I feel I have sorely neglected all of you song-poem fans of late, so to make up for that here’s a brace of badness from the 2008 Hilltop Records compilation America. Hilltop is that rarest of song poem outfits, a company that still exists today and is still taking money from unsuspecting rubes.
Operating out of Los Angeles, in all fairness Hilltop’s productions are pretty easy on the ear, and many of the songwriters who have submitted their material seem to be pretty happy with the results - if the testimony page on the Hilltop website is anything to go by. But like all song-poem outfits income is more important than the quality of the source material, and no matter how professional your singers or musicians are, there’s not a lot you can do when the lyrics supplied are somewhere between mediocre and downright awful.
Summer’s End is a perfect example. Nice to listen to but the lyrics are utterly brainless: the opening lines ‘My eyes looking ‘cross fields of dying flowers with tears of sadness I see dying as they see each one giving its offspring the same sense of pleasure, same wonder of colours they gave to me’ are tongue-twistingly terrible. Composer Charles A. Hopkins should stick to writing poetry for his church magazine: these words read far better as prose than lyrics.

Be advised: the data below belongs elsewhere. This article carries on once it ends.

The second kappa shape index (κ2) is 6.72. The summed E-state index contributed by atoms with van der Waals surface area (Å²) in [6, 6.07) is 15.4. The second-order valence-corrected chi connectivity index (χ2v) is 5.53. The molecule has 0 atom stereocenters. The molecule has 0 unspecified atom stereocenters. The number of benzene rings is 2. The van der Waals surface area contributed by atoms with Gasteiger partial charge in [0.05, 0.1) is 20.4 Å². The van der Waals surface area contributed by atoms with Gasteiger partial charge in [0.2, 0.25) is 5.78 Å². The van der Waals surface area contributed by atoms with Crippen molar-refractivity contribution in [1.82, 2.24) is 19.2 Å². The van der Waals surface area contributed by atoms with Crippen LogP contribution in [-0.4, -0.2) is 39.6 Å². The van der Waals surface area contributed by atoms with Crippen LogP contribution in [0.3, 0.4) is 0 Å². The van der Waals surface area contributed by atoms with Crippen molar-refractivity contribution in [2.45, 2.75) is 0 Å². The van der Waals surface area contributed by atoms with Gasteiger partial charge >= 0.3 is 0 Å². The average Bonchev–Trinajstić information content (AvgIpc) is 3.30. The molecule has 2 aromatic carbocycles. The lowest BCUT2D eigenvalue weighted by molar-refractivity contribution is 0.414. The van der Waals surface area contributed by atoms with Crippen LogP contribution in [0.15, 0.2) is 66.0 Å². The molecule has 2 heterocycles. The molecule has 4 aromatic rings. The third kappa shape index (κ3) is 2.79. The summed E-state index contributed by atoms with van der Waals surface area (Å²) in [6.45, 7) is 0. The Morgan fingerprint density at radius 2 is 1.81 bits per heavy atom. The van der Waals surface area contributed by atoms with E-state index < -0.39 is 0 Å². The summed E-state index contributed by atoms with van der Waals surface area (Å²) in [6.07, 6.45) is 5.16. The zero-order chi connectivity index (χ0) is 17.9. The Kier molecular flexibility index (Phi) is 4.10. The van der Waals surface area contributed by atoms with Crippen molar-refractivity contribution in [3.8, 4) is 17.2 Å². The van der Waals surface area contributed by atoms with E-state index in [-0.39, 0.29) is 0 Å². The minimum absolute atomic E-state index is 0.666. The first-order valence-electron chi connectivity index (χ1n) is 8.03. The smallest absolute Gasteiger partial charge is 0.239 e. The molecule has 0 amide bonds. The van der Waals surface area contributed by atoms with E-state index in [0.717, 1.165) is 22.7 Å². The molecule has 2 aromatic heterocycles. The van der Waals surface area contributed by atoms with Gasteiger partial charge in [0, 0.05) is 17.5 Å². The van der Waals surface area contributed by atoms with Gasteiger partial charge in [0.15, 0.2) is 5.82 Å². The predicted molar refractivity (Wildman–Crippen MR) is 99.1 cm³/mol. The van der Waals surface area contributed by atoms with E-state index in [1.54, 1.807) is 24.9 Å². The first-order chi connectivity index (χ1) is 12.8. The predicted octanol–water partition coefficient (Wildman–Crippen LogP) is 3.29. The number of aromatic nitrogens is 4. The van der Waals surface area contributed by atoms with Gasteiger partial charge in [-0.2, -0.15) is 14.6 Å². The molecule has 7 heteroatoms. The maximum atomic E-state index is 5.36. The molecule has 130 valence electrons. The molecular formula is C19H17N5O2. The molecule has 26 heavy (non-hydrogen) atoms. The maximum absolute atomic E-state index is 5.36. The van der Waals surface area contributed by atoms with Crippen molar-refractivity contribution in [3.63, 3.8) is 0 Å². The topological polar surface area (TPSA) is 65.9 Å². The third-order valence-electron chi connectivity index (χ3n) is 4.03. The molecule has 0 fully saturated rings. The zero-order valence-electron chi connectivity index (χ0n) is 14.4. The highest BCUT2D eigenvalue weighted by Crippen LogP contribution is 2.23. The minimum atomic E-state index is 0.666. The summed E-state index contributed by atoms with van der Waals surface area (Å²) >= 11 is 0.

Crystal Gable’s Jalapena Senorita – ‘doing the salsa, shaking the maracas like hot sauce’ - is downright peculiar: a thinly veiled lesbian love song to a Mexican woman whose ‘body should be in the Hall of Fame’. The song’s original intention is obscured by being sung by a male vocalist, one Cody Lyons (who also handles the vocal on Summer’s End), but seriously, what on earth could Ms. Gable have been thinking?